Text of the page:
No one expressed anger or outrage when 24-year-old Jesse Masengale took his own life in the Champaign County jail on Tuesday, May 24. There were no letters to the editor, no protesters outside the jail, no reminders that there is a history of suicides and negligence there.
Only two people added comments to the online obituary guest book, one from a woman who had met Jesse’s family during jail visitation. There were no guestbook condolences from friends, family, relatives, or any of the many people Jesse had helped over the years.
And, I too hesitated in writing something about a man ― native of Rantoul, young, handsome, polite, socially conscious ― who had confessed to sexually molesting an 8-year-old girl, the daughter of his girlfriend. There can be no doubt about the life-long consequences of such terrible actions.
We’d rather not think about it.
I had known Jesse briefly. He was my neighbor, two houses down. The first day I met him, my wife had recently broken her arm and we needed help moving her office. Jesse and his friends ― and their truck ― were just down the street and when I asked if we could borrow their assisance, they did not hesitate. Strong shoulders moved furniture and file cabinets up and down a steep flight of stairs. They worked politely and eagerly and in half an hour accomplished what would have taken me days to do alone.
Jesse hung himself in the group shower area of the Lierman Avenue jail in east Urbana around 3:30 a.m., apparently using a bedsheet. He left a letter to his family.
Jesse’s attorney, Bob Auler, lamented that the judge handed down such a severe sentence. They had asked for 12 years and received 30. “I have a hard time with deterrence as an aggravating factor,” Auler said.
It would have been easier to sweep the entire tragedy away, out of mind, and I would not be writing this today if the day before Jesse’s funeral, his mother, Carmen McCabe, hadn’t made a profound statement about the way we raise our children.
I asked permission to reprint those comments, and added the emphasis near the end. She wrote:
Jesse has touched many lives in his short time with us. He was very much loved by many and will be missed greatly. Our sorrow is so deep it can not be expressed in words. His sentence was very harsh for someone who had done so much for society.
Something went terribly wrong in his mind and soul and he needed help not to be locked away and forgotten.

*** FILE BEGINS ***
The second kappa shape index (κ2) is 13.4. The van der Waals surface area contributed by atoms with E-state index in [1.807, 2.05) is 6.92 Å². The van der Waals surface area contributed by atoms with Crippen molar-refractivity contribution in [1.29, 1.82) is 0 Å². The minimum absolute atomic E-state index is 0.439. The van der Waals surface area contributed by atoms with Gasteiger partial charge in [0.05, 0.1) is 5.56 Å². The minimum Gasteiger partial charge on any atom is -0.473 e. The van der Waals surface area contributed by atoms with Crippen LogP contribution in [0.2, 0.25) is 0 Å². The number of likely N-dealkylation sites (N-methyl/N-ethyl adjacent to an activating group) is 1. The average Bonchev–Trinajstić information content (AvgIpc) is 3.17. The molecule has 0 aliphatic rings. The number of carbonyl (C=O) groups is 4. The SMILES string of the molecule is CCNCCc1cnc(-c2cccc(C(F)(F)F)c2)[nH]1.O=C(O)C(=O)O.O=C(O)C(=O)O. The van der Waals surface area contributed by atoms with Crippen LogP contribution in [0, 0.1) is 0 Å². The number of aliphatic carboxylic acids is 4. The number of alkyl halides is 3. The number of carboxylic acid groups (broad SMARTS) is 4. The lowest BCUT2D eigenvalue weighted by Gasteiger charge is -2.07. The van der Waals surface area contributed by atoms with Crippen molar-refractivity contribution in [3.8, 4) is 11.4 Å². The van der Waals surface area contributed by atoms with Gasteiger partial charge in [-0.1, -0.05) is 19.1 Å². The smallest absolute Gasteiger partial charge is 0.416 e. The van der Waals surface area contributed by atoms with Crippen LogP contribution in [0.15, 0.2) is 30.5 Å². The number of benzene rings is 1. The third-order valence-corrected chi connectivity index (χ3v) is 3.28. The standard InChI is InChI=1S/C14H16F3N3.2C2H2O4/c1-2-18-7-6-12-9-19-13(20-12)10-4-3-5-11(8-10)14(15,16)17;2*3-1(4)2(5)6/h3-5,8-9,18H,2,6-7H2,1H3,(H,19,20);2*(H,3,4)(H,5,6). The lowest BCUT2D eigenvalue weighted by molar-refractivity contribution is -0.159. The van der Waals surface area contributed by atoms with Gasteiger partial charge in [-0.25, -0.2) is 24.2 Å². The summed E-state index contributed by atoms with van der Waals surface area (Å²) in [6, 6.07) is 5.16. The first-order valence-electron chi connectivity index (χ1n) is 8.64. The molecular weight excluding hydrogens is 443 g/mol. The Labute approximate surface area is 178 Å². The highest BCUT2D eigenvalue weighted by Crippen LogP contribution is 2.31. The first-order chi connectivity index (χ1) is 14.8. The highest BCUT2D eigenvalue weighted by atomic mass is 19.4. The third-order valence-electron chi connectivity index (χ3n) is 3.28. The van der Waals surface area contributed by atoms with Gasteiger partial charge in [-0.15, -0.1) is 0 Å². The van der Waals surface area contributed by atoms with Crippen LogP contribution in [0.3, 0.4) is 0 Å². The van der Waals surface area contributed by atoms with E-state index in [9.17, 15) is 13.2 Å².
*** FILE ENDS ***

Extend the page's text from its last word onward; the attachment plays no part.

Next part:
Despite recommendations from a psychiatrist, he was not allowed by the state’s attorney to be placed in the only treatment program available in our state to rehabilitate sex offenders.
Despite all the charity work Jesse had done to raise awareness for our communities homeless.
Despite his cooperation with police.
Despite having strong family support, being a high school graduate, remaining employed and all the other good things the judge said about Jesse, he still handed down 30 years.
When we went with Jesse to turn himself in we all knew that he would be spending many years behind bars but we had no idea what was in store for us. Jesse cooperated with police, confessed his crime, and did all he could to prevent any further pain to his victim and family.
Through all this we remained united as a family, we saw Jesse every visitation, and although it was hard we were working through the pain.
Jesse was very remorseful for his actions leading up to his incarceration. Even in his last moments did us a great kindness and wrote a letter to us that eased our pain.
Tomorrow I will see my son for the last time. I will have all my children together for the last time.
I hope that we can learn something from this. When all of society has such a hatred for those who did what Jesse did and our only solution is to lock them away and there are no resources for treatment or prevention then we are doing things very, very wrong.
If we want to deter people from harming our children, as the judge said, then let’s do that with prevention and treatment.
We all tell our children they have the right to feel safe and if they don’t, to tell someone they trust. We don’t tell our children what to do if they have thoughts or urges to harm or hurt. We only teach them hate for those people.
Be there for your children, let them know they have someone to talk to, no matter what.
There is wisdom in her words. But, by and large, for most of us, sometimes until it’s too late, we would just rather not think about it.
Photo by P. Gregory Springer